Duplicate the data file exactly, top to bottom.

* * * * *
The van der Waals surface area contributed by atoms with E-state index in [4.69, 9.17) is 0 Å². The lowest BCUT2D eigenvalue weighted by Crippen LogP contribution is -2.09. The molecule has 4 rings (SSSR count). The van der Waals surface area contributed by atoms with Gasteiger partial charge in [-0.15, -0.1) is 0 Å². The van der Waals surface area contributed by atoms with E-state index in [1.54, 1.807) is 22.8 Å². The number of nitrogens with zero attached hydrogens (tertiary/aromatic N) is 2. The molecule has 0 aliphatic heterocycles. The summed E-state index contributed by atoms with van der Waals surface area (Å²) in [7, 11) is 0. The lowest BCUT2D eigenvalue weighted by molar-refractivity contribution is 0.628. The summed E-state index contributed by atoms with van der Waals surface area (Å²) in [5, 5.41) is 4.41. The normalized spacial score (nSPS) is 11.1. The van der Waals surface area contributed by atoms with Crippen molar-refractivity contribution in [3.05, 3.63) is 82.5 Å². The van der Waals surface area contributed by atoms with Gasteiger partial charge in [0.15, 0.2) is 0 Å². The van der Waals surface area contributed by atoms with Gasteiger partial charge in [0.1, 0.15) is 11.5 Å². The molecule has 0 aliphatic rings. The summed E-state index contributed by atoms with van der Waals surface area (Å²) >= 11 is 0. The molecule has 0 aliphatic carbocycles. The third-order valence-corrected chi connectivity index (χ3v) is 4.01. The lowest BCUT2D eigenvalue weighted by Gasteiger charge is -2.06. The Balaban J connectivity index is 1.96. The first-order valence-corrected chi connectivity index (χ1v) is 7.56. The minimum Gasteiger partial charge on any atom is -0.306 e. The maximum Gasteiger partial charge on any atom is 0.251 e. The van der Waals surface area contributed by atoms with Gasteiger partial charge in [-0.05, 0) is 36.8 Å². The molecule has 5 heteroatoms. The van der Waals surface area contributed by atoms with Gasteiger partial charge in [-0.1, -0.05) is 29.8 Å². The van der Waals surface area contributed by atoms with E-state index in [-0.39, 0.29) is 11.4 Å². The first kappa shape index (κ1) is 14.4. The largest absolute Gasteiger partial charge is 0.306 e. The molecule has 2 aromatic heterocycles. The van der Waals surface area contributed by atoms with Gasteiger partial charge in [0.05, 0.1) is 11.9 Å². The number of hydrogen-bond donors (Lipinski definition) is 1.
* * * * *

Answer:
The van der Waals surface area contributed by atoms with E-state index in [4.69, 9.17) is 0 Å². The lowest BCUT2D eigenvalue weighted by Crippen LogP contribution is -2.09. The molecule has 4 rings (SSSR count). The van der Waals surface area contributed by atoms with Gasteiger partial charge in [-0.15, -0.1) is 0 Å². The van der Waals surface area contributed by atoms with E-state index in [1.54, 1.807) is 22.8 Å². The number of nitrogens with zero attached hydrogens (tertiary/aromatic N) is 2. The molecule has 0 aliphatic heterocycles. The summed E-state index contributed by atoms with van der Waals surface area (Å²) in [7, 11) is 0. The lowest BCUT2D eigenvalue weighted by molar-refractivity contribution is 0.628. The summed E-state index contributed by atoms with van der Waals surface area (Å²) in [5, 5.41) is 4.41. The normalized spacial score (nSPS) is 11.1. The van der Waals surface area contributed by atoms with Crippen molar-refractivity contribution in [3.05, 3.63) is 82.5 Å². The van der Waals surface area contributed by atoms with Gasteiger partial charge in [0.15, 0.2) is 0 Å². The van der Waals surface area contributed by atoms with Gasteiger partial charge in [0.1, 0.15) is 11.5 Å². The molecule has 0 aliphatic rings. The summed E-state index contributed by atoms with van der Waals surface area (Å²) >= 11 is 0. The molecule has 0 aliphatic carbocycles. The third-order valence-corrected chi connectivity index (χ3v) is 4.01. The lowest BCUT2D eigenvalue weighted by Gasteiger charge is -2.06. The Balaban J connectivity index is 1.96. The first-order valence-corrected chi connectivity index (χ1v) is 7.56. The minimum Gasteiger partial charge on any atom is -0.306 e. The maximum Gasteiger partial charge on any atom is 0.251 e. The van der Waals surface area contributed by atoms with Gasteiger partial charge in [-0.05, 0) is 36.8 Å². The molecule has 5 heteroatoms. The van der Waals surface area contributed by atoms with Gasteiger partial charge in [-0.1, -0.05) is 29.8 Å². The van der Waals surface area contributed by atoms with E-state index in [-0.39, 0.29) is 11.4 Å². The first kappa shape index (κ1) is 14.4. The largest absolute Gasteiger partial charge is 0.306 e. The molecule has 2 aromatic heterocycles. The van der Waals surface area contributed by atoms with Gasteiger partial charge in [0.05, 0.1) is 11.9 Å². The number of hydrogen-bond donors (Lipinski definition) is 1.